When it comes to African lions, one population is particularly fond of swimming in and even hunting in water – the lions of Botswana’s Okavango Delta. Especially during the flood season, resident lions regularly swim short distances across channels or wade across inundated floodplains.

Braving crocodile and hippo encounters is almost a daily occurrence, and even cubs as young as two months old are forced to take to the water as the prides navigate their waterlogged territories in search of hunting opportunities. While they don’t particularly enjoy these crossings, they have adapted to their flooded homes out of necessity. Most of these crossings, though, are less than a few hundred metres.

Lions in Tanzania and Zambia’s Victoria Falls have also been known to swim a few hundred metres.

But we could find no evidence of lions anywhere in Africa or Asia engaging in long distance swims.

The footage of the two male lions swimming across the Kazinga channel is therefore remarkable.

Long swim tells a bigger story

The swimming behaviour points to an increasing global trend: animals are taking greater risks to find mates, food and new homes.

In South Africa, biologists tracked a 352km journey of an 18-month-old male leopard as he crossed three countries in his attempt to find territory. He was eventually killed in a snare in eSwatini.

A mountain lion in the US, P22, crossed a 10-lane freeway in Los Angeles.

405 freeway, Los Angeles
The Interstate 405, a 10-12 lane freeway in Los Angeles, was crossed by the iconic mountain lion P22 in early 2012 and is another example of a wildlife species having to make a tough decision to find territory and mates. Wikimedia

And a herd of Asian elephants was recently documented crossing nearly 500km across farms and rural towns in southern China, likely to find a new home with better access to food.

To connect or to manage

Conservation practitioners and the public are often left with two choices: let wildlife move and hope for the best, or help them get where they need to be.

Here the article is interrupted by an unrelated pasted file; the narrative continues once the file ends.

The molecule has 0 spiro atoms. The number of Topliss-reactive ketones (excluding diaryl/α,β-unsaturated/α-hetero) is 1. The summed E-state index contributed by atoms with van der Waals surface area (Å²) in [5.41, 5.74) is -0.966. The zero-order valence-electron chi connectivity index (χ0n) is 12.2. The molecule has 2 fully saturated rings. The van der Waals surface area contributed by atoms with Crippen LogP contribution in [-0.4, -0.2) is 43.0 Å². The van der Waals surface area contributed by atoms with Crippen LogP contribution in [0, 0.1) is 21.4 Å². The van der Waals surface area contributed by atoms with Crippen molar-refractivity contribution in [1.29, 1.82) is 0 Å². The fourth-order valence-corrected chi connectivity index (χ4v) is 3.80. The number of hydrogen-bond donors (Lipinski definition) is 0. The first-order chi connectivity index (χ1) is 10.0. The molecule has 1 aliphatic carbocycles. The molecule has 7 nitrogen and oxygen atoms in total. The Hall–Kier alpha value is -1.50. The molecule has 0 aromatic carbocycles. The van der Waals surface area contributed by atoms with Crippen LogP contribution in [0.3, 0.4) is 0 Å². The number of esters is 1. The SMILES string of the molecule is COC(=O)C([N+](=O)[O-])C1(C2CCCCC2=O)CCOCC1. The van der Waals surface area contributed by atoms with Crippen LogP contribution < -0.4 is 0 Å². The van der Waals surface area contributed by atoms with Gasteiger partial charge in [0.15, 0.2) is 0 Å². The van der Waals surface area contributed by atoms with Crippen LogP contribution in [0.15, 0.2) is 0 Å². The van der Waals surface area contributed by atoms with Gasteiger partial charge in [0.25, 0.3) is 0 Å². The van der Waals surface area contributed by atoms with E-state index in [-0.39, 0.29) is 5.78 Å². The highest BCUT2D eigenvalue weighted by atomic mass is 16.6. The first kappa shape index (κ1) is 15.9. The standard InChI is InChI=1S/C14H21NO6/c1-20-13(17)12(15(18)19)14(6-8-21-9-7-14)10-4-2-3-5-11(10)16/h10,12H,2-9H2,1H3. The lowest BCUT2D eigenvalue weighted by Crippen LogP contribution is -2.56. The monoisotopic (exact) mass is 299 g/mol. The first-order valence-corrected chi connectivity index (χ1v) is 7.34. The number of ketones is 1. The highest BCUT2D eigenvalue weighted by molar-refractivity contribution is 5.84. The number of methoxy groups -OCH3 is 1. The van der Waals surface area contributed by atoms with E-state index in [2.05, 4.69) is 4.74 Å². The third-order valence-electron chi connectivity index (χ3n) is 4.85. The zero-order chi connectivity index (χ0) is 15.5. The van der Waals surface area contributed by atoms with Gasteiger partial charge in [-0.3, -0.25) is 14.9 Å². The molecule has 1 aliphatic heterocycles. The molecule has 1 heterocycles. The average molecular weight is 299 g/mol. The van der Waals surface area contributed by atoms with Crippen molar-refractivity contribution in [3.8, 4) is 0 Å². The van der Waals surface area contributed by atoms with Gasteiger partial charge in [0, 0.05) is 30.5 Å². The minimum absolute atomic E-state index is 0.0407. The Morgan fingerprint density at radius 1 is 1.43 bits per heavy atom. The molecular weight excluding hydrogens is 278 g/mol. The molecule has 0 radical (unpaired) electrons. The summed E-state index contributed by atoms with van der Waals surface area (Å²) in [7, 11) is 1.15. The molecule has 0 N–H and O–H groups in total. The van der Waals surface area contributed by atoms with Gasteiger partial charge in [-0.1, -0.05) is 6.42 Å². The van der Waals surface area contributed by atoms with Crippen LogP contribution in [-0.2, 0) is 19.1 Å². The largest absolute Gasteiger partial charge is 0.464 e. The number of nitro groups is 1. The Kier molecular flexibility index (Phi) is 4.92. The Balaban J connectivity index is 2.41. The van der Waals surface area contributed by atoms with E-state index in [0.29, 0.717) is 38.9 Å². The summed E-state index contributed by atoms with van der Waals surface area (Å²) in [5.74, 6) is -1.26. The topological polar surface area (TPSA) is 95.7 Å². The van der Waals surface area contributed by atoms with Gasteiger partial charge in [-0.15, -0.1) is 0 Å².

Monarch butterflies migrate tremendous distances between North and Central America with no conservation intervention. In some places, like the Kavango-Zambezi Transfrontier Conservation area, which encompasses 36 formally protected areas between Angola, Zambia, Zimbabwe, Botswana and Namibia, lions may still be able to move freely between national parks in areas of low human density.

Once human populations reach a certain threshold, however, conflict between people and lions may arise. Maintaining corridors requires action to reduce conflict and keep corridors open.

The other option is to actively help wildlife get to habitats and mates that will ensure their populations persist. For example, management authorities moved lions between populations, and even culled them, in South Africa to manage their populations.

In other areas, conservationists have reintroduced lions or restored them to parts of their range. But they can only do so in fenced or heavily managed parks.

The challenge for Uganda’s Queen Elizabeth National Park is how to restore the female population. A combination of bad luck and human threats led to unnatural losses of females including two recent poisoning events, and even an electrocution event where three lionesses were killed. Any lion conservation strategy has to keep the people that live closely with them in mind.

Orin Cornille, Bosco Atukwatse and Luke Ochse contributed to the research on which this article is based.